**By David Chura**
Over any teacher’s career — in my case, twenty-six years of teaching high school English to at-risk teenagers, the last ten those years in an adult county jail — you get asked lots of questions. Some about the topic you’re teaching; others, well, it’s hard to know where they come from. But there’s one question I heard a lot, most frequently from my jail students, “Why don’t you teach in a real school?”
This usually happened when a lesson went well and a kid really got what we were talking about. “That was a good lesson, Mr. C. You should teach in a real school instead of here.” That last part was typical of incarcerated kids. Instead of taking credit for understanding some new idea, the student was quick to give it to me.
I knew where the “real school” remark came from. My students were mostly poor youth of color; many bereft of families. The education they received in their home districts was pretty bogus, and they knew it. Minimal supplies. School buildings as dilapidated as the warehouses (called “public housing”) they lived in. The curriculum dummied down because “they can’t handle the real thing.” For these locked up kids a “real school” was one they weren’t in.
I wanted my students to learn more than basic survival skills. I’ve always been a passionate believer in literature’s ability to change people’s lives on a deeper level.
They knew my take on the “real school” remark. My classroom was a real school; they were real students doing real learning; and I expected them to act that way. I confess, I wasn’t always polite about it. It made me mad — at them; at the educational system; at society; at myself. And it made me sad because within that comment was their bone-deep belief that they were worthless.
But in their remarks I heard another question. It’s a question every teacher asks with each new school year, “Why do I teach?” For me it was, “Why teach the hard to reach — at-risk kids — in the first place?” It’s a fair question, one that deserves an answer.
Of course there’s the obvious one. Everybody knows that education affects the quality of your life: jobs, where you live, where your children will be able to grow up, your health, perhaps even your happiness. So, as an English teacher I knew the incalculable value of being able to read and write.
Yet I wanted my students to learn more than basic survival skills. I’ve always been a passionate believer in literature’s ability to change people’s lives on a deeper level. It was never an easy sell. By the time my students got to me their minds were slammed shut; their worlds, small. Presented with a story or a book to read they’d growl, whine, practically stomp their feet in a tantrum. “Why do we have to read this? It’s stupid…boring…crazy (you supply the adjective).” Still I insisted we read.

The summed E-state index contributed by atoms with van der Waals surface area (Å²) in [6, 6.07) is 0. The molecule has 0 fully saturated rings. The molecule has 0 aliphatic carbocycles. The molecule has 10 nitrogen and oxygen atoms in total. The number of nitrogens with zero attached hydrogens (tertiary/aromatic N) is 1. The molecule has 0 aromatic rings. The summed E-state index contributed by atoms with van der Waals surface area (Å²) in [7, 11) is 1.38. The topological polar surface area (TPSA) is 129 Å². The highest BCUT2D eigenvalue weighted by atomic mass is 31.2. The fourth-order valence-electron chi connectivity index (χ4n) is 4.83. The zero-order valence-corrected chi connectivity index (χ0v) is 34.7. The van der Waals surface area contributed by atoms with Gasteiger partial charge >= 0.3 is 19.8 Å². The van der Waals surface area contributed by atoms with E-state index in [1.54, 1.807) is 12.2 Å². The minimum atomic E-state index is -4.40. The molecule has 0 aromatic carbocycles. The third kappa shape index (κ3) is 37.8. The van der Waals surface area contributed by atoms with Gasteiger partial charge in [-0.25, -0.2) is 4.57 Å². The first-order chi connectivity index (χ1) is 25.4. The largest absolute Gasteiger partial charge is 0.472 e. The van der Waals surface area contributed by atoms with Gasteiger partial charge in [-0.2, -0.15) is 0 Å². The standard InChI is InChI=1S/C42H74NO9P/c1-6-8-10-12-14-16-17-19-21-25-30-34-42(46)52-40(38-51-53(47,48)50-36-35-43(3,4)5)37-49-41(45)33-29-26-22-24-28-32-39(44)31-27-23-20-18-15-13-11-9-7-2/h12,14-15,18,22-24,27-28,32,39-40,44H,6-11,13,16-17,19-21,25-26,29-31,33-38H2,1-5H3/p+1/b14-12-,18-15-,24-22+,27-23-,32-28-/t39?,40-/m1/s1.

It didn’t always work. Some refused to leave the streets behind, to glimpse a less hopeless life, even just for the duration of a short story, but not always. Warren read way below grade level. I wasn’t sure that could improve since his teenaged mother drank heavily while she was pregnant. But one day he announced that he was fifteen and had never read a book. A friend told him about Claude Brown’s Manchild in the Promised Land, and he wanted to read it. I worried about the reading level, but Warren was captivated from the start by a kid just like him, steeped in the hood and all its troubles, yet with a message of hope that kind of sneaks up on you. It took him months, but Warren painstakingly, proudly read every word.
I’m not saying that reading a book will radically change a kid’s life, but it may come close. It does happen. Wilbert Rideau who served forty-four years, many of them in solitary confinement, in Angola, the nation’s largest maximum security prison, is a testament to that power. In his riveting memoir of his incarceration, In the Place of Justice, he writes that the books he read then saved him emotionally,
“Reading allowed me to feel empathy, to emerge from my cocoon of self-centeredness and appreciate the humanness of others…It enabled me finally to appreciate what I had done.”
Those words should give any language arts teacher the courage to continue pushing books on his or her students.
Yet, my jailhouse teaching wasn’t just about hustling books. You need a lot more than that to survive ten years of prison’s daily grind. No, I knew there was more to it than that. Since I always believe in practicing what I preach, I often got solace and inspiration from what I read. On my toughest days a few lines from Galway Kinell’s poem, “St. Francis and the Sow,” reminded me why I even bothered,
for everything flowers, from within, of self-blessing;
though sometimes it is necessary
to reteach a thing its loveliness.
At times, that reteaching loveliness was the hardest lesson I had to teach, but ultimately I knew it was what every day of my teaching was all about.
Copyright 2010 David Chura
This post originally appeared on Beacon Broadside.
David Chura is the author of I Don’t Wish Nobody To Have a Life Like Mine: Tales of Kids in Adult Lockup. Chura has worked with at-risk teenagers for forty years. His writing has appeared in the New York Times and multiple literary journals and anthologies, and he is a frequent lecturer and adviser on incarcerated youth.